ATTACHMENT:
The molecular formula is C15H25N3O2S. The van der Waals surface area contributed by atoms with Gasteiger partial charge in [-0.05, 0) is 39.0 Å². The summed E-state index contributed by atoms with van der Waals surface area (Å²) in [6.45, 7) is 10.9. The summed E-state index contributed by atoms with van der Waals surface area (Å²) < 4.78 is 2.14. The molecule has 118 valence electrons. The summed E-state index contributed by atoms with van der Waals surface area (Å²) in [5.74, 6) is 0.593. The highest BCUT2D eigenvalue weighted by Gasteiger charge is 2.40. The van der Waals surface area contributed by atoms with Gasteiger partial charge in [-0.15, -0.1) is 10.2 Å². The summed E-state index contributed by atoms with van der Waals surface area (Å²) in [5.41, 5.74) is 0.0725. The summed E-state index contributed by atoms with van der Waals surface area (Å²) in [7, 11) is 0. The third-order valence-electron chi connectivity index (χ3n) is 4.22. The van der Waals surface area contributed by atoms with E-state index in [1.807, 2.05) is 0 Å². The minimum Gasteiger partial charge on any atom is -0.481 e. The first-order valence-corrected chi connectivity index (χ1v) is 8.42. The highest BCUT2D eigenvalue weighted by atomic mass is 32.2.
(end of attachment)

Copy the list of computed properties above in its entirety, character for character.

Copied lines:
The molecular formula is C15H25N3O2S. The van der Waals surface area contributed by atoms with Gasteiger partial charge in [-0.05, 0) is 39.0 Å². The summed E-state index contributed by atoms with van der Waals surface area (Å²) in [6.45, 7) is 10.9. The summed E-state index contributed by atoms with van der Waals surface area (Å²) < 4.78 is 2.14. The molecule has 118 valence electrons. The summed E-state index contributed by atoms with van der Waals surface area (Å²) in [5.74, 6) is 0.593. The highest BCUT2D eigenvalue weighted by Gasteiger charge is 2.40. The van der Waals surface area contributed by atoms with Gasteiger partial charge in [-0.15, -0.1) is 10.2 Å². The summed E-state index contributed by atoms with van der Waals surface area (Å²) in [5.41, 5.74) is 0.0725. The summed E-state index contributed by atoms with van der Waals surface area (Å²) in [7, 11) is 0. The third-order valence-electron chi connectivity index (χ3n) is 4.22. The van der Waals surface area contributed by atoms with E-state index in [1.807, 2.05) is 0 Å². The minimum Gasteiger partial charge on any atom is -0.481 e. The first-order valence-corrected chi connectivity index (χ1v) is 8.42. The highest BCUT2D eigenvalue weighted by atomic mass is 32.2.